Saturday, June 26, 2010

The Sneaky Business of Transit Oriented Development -- Part 2: TOD Mean More Taxes, and Less Appeal to the Citizen

Honolulu Council Member Donovan Dela Cruz’s TOD angle about rail is a tired and by U.S. conditions largely false argument. First he needs to be reminded of Tom Berg’s excellent 2009 article in the Honolulu Star Bulletin “Fruitless in Fruitvale”:


Ironically, the city's monthly propaganda on rail, paid by Honolulu taxpayers, May 2010 issue, pictures Oakland's Fruitvale Village TOD as a success. If success is noise and abandonment, then it is a success. This video proves it.

Many TOD as "automobile hate zones," their mobility is abysmally low and no small or large business can survive there unless it has its own (costly) parking.

Then there are these three fundamental points for the City Administration's and Dela Cruz’s enlightenment.

  • TOD is Taxes Offered to Developers in multiple ways, (1) Upfront incentives which means taxes handed out to them as incentives, and (2) Reduced or waived property taxes for a number of years. Our city is in bad fiscal shape and in bad repair. Yet the typical politician proposes more taxes to benefit special interests but, as politicians do, they window dress taxes as a benefit for the "little guy."
  • In January, 2009, The Urban Land Institute’s local chapter (ULI-Hawaii) commissioned a survey of housing attitudes among the public. The phone survey was of 600 Oahu residents. They are huge proponents of transit and smart growth, yet, among the conclusions is this: “there is relatively much less support for the smart growth idea of higher-density use of existing urban areas – perhaps in part because people here generally still would rather live in suburban/rural settings themselves.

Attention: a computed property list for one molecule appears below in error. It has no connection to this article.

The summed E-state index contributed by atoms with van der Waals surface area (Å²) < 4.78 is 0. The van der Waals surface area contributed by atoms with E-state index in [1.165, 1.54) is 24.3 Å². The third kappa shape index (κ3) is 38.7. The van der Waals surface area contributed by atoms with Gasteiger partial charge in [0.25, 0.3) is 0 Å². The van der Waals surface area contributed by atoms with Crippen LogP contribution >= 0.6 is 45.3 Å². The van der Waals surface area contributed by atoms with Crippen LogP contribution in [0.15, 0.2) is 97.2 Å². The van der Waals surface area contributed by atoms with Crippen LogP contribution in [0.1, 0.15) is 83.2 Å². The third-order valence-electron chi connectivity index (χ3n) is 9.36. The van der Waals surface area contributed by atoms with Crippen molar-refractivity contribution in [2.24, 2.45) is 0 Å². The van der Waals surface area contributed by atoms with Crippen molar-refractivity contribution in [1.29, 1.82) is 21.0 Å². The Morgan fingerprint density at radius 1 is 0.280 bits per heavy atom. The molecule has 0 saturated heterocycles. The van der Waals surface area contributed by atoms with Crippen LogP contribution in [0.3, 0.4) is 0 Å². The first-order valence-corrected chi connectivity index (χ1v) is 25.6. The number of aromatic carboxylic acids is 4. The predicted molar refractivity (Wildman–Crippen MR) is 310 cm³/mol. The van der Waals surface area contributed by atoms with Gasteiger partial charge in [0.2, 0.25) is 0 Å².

• Portland, Oregon is the “poster child” of Light Rail advocacy and TODs. Research by Bruce Podobnik of the Department of Sociology at the Lewis and Clark College in Portland, Oregon dated July 15, 2009 concludes as follows:

“This study examines the extent to which specific social and environmental objectives have been achieved in the new urbanist community of Orenco Station (Portland, Oregon). House-level surveys were conducted in Orenco Station, as well as a traditional suburb and two long established urban neighborhoods.

“The analysis also reveals a higher level of walking, and an increase in the occasional use of mass transit, in the new urbanist community. However, the majority of residents in all four neighborhoods (including the new urbanist neighborhood) rely on single occupancy vehicles for their regular commute.”

So when it comes to rail-based Land Use for TODs and Smart Growth, the argument that these work is all political hot air. Buses and roadways can do much much better at a fraction of the cost to the public.

A great example of this is the total remake on Kapiolani Boulevard between McMully and South Street with the Convention Center, the doubling of Ala Moana Center, the Nauru Towers complex, multiple other residential towers, the large, elegant dealerships, etc.

What's the Kapiolani Boulevard lesson? Huge investment for development and redevelopment and much increased densities took place in the absence of rail. However, if Mayor Fasi’s rail was built along Kapiolani Boulevard in the early 1990s, then rail proponents would have credited all this billion dollar investment to rail.

1 comment:

No Career Politicians said...

Does Donovan Dela Cruz want to turn our island into Fremont California. HELL NO! He has no sense of place.

How many more property owners, businesses will he condemn to build these TODs?